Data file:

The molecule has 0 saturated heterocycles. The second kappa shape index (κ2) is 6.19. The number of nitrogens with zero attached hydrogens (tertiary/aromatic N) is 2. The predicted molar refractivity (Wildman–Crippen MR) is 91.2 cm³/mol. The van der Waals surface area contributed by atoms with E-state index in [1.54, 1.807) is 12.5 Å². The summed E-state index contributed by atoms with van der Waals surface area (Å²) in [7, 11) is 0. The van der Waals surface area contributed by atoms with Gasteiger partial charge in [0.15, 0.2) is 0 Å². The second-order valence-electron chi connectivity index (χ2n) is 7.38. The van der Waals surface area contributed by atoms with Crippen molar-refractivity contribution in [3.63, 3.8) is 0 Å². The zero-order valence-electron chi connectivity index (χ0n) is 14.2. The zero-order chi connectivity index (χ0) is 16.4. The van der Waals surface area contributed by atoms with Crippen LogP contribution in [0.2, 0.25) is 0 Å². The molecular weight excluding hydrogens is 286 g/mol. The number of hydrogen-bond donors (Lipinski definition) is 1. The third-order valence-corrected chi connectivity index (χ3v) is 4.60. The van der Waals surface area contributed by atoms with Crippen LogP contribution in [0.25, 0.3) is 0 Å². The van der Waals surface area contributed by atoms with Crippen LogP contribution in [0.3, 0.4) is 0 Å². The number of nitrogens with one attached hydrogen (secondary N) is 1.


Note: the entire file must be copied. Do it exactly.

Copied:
The molecule has 0 saturated heterocycles. The second kappa shape index (κ2) is 6.19. The number of nitrogens with zero attached hydrogens (tertiary/aromatic N) is 2. The predicted molar refractivity (Wildman–Crippen MR) is 91.2 cm³/mol. The van der Waals surface area contributed by atoms with E-state index in [1.54, 1.807) is 12.5 Å². The summed E-state index contributed by atoms with van der Waals surface area (Å²) in [7, 11) is 0. The van der Waals surface area contributed by atoms with Gasteiger partial charge in [0.15, 0.2) is 0 Å². The second-order valence-electron chi connectivity index (χ2n) is 7.38. The van der Waals surface area contributed by atoms with Crippen molar-refractivity contribution in [3.63, 3.8) is 0 Å². The zero-order valence-electron chi connectivity index (χ0n) is 14.2. The zero-order chi connectivity index (χ0) is 16.4. The van der Waals surface area contributed by atoms with Crippen LogP contribution in [0.2, 0.25) is 0 Å². The molecular weight excluding hydrogens is 286 g/mol. The number of hydrogen-bond donors (Lipinski definition) is 1. The third-order valence-corrected chi connectivity index (χ3v) is 4.60. The van der Waals surface area contributed by atoms with Crippen LogP contribution in [0.25, 0.3) is 0 Å². The van der Waals surface area contributed by atoms with Crippen LogP contribution in [0.3, 0.4) is 0 Å². The number of nitrogens with one attached hydrogen (secondary N) is 1.